his commitment to his professional activities and provided a strong, intelligent force for ensuring his equally strong commitment to her and their family.
Fourth was his longtime commitment as an environmentalist, starting before it was common. He viewed nuclear power as a major environmental benefit, but also championed conservation and solar heating.
In all his activities, Ed showed great intelligence, vision, energy, and initiative. He had a great ability to recognize when there was a problem, determine what it was, and effectively address it. He was also devoted to helping people develop to their full potential, and he influenced hundreds of people of all ages.
His accomplishments were recognized by election to the National Academy of Engineering in 1990. The citation read: “For significant contributions to the development of nuclear submarine propulsion, nuclear power operation, and management of magnetic fusion programs.” He was an active member of the academy and served as a member of four study committees, as chair of committees on environmental technology and on transmutation, and as vice chair of the peer committee for selection of new members for the electric power/energy systems section of the Academy.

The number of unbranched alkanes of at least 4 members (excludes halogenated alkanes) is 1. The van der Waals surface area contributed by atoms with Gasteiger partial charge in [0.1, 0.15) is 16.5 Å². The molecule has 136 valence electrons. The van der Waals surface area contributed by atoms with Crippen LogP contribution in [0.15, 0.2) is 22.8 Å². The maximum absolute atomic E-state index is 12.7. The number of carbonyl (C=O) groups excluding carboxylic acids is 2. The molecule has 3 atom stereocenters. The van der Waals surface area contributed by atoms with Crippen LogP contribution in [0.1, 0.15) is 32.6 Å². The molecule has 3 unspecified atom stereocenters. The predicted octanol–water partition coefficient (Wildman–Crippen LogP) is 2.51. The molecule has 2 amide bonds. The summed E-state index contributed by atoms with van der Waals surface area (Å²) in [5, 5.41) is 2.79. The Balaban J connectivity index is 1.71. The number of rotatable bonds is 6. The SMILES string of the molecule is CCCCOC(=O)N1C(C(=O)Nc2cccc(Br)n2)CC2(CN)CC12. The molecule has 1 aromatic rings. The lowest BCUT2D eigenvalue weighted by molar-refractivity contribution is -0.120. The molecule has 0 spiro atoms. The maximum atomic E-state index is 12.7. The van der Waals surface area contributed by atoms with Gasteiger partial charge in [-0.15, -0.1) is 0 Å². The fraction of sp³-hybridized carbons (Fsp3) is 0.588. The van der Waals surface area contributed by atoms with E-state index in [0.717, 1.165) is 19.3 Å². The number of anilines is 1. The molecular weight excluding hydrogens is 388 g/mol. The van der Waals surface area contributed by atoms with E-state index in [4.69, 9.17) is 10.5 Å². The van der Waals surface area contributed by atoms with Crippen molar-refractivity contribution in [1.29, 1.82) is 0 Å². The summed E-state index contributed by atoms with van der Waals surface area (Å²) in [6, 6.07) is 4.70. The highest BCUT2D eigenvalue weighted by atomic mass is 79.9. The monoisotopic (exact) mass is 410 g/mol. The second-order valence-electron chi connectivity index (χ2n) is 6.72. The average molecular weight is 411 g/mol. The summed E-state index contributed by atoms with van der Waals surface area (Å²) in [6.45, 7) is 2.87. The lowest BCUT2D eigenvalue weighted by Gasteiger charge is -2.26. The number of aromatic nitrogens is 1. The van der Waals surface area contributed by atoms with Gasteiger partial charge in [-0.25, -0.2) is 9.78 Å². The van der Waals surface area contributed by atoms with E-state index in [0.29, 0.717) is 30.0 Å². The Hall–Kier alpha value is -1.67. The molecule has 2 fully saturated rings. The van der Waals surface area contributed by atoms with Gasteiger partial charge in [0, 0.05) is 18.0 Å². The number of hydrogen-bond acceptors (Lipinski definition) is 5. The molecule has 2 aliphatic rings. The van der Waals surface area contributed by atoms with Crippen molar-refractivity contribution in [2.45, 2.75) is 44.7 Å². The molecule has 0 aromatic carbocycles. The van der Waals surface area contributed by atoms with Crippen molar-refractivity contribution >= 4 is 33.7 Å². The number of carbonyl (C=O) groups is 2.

Ed brought his energy and desire to excel to his personal life. He was an avid outdoorsman. He took camping, hiking, and skiing trips with the family. He blew up tied sheets to use as surfing floats at a vacation home in Delaware. He was an excellent sailor, serving as captain of 50-foot chartered sailboats crewed by family and friends in the Caribbean and Aegean, and he was a lifelong and excellent tennis player. He was also a voracious reader and enjoyed good conversation.
He is survived by his wife, Alice, and their four children: Eric C. Kintner of Westford, Massachusetts; John J. Kintner of Fort Lauderdale, Florida; Mary H. Kintner of Underhill, Vermont; and Peter F. Kintner of Park City, Utah; and four grandchildren.